Smartphone Mental Health Apps Lack Diverse Features, Consistent Privacy Settings

Windows Phone Mental Health Apps Don't Have Diverse Features, Still Privacy Settings

Despite the abundance of mental health smartphone applications available to consumers, the current market is limited in its features and ability to ensure consumer/patient privacy, according to observations.

In new data from a team of investigators at the Department of Psychiatry at Beth Israel Deaconess Medical Center in Boston, mental health applications on smartphone app markets offer psychological education, goal setting and mental function and mood—but not usually other areas of the mind. health care. What’s more, the researchers found no correlation between high user ratings in the app market and mention of privacy settings on those apps.

Led by Erica Camacho, MS, researchers sought to analyze the mental health apps currently available and their relationship to privacy concerns and popularity among users, and what their offerings are about the status of consumer-level mental health care options today. As they noted, the COVID-19 pandemic and public health policies and responses have increased reliance on digital mental health options. Currently, there are >10,000 mental health related apps on the smartphone market today.

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“As more and more public work has exposed flaws in many popular mental health programs and called for stronger demands for evidence, it remains unclear whether this has happened. changes in mental health programs may be most people. downloading from the Apple App Store and Google Play Store,” they wrote. “So, we assessed whether there is a relationship between popular measures and indicators of mental health issues.”

The team conducted a cross-sectional analysis of 578 mental health rehabilitation programs through the M-Health Index and Navigation Database (MIND); The apps are designed to treat and help patients with various conditions including depression, schizophrenia, sleep and eating disorders, and more.

App users were asked to rate each app based on 6 criteria:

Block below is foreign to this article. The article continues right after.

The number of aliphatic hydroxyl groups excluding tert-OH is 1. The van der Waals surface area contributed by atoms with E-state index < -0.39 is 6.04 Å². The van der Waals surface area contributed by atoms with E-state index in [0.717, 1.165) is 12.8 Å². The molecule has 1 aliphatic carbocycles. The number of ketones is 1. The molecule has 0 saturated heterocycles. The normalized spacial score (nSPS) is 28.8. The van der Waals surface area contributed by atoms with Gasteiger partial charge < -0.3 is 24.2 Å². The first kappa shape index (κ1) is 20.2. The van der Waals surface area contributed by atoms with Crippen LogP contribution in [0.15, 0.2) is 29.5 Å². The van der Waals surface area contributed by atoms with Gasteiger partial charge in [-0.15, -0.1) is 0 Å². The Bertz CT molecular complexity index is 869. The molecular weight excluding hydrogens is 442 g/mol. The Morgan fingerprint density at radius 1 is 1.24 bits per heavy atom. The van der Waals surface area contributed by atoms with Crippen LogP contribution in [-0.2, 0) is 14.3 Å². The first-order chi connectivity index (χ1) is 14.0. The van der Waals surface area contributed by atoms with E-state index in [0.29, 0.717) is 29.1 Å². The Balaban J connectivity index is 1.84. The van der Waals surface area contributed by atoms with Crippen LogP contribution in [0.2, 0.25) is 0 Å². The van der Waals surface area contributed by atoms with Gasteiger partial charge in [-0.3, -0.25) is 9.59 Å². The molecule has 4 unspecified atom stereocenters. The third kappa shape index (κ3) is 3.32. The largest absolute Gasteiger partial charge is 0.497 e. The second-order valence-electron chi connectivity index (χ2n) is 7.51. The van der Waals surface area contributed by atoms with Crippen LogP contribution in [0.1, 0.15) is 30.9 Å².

• App origin and accessibility
  • Privacy and security
  • The clinical setting
  • Features and installation
  • Inputs and outputs

Reviewers used MIND’s 5 criteria to determine an app’s privacy score, including whether the app has a policy, disclosure of security measures, disclosure of data usage and purpose, and can deleting data and allowing users to opt out of data collection. They measured the correlations between privacy scores and popularity metrics—per star rating and number of downloads—for each app.

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578 apps were analyzed across 105 dimensions of MIND. Camacho and colleagues found cognitive training (41%), goal setting and habit formation (38%), and mindfulness (38%) to be the main features of the app. The least common of the app’s features are biometrics based on mobile data (1%), Acceptance and Compliance (2%), and Mobile Behavioral Recovery (2%).

Only 3 in 10 (30%) of the apps allow users to send emails and export their data. Common input methods include surveys, log files, and internal microphones.

Common conditions that require mental health treatment include substance abuse related to smoking or tobacco (33%), stress and anxiety (28%), and anxiety disorders (20%). Only 13 (2%) apps were designed to address schizophrenia.

The researchers found a privacy policy among 77% of installed mental health apps. No significant correlation was found between high privacy scores and popularity per Apple App Store or Google Play Store star ratings. However, private accounts correlate well with app download statistics on the Google Play Store.

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Camacho and colleagues concluded that, despite the high demand for remote mental health care, smartphone app markets “do not differentiate their offerings and do not implement the most powerful features.”

“Another challenge in the app space is that simple metrics like star ratings don’t take privacy rights into account,” they wrote. “Therefore, doctors and patients need to know applications in addition to these methods to ensure that they find apps that match their specific needs and care for their purposes. Application libraries are available at Public and official application evaluation frameworks such as MIND are innovative tools to support users in application selection.”

The study, “Evaluation of Mental Health Services Available Through Smartphone Applications,” was published online at JAMA Open Network.


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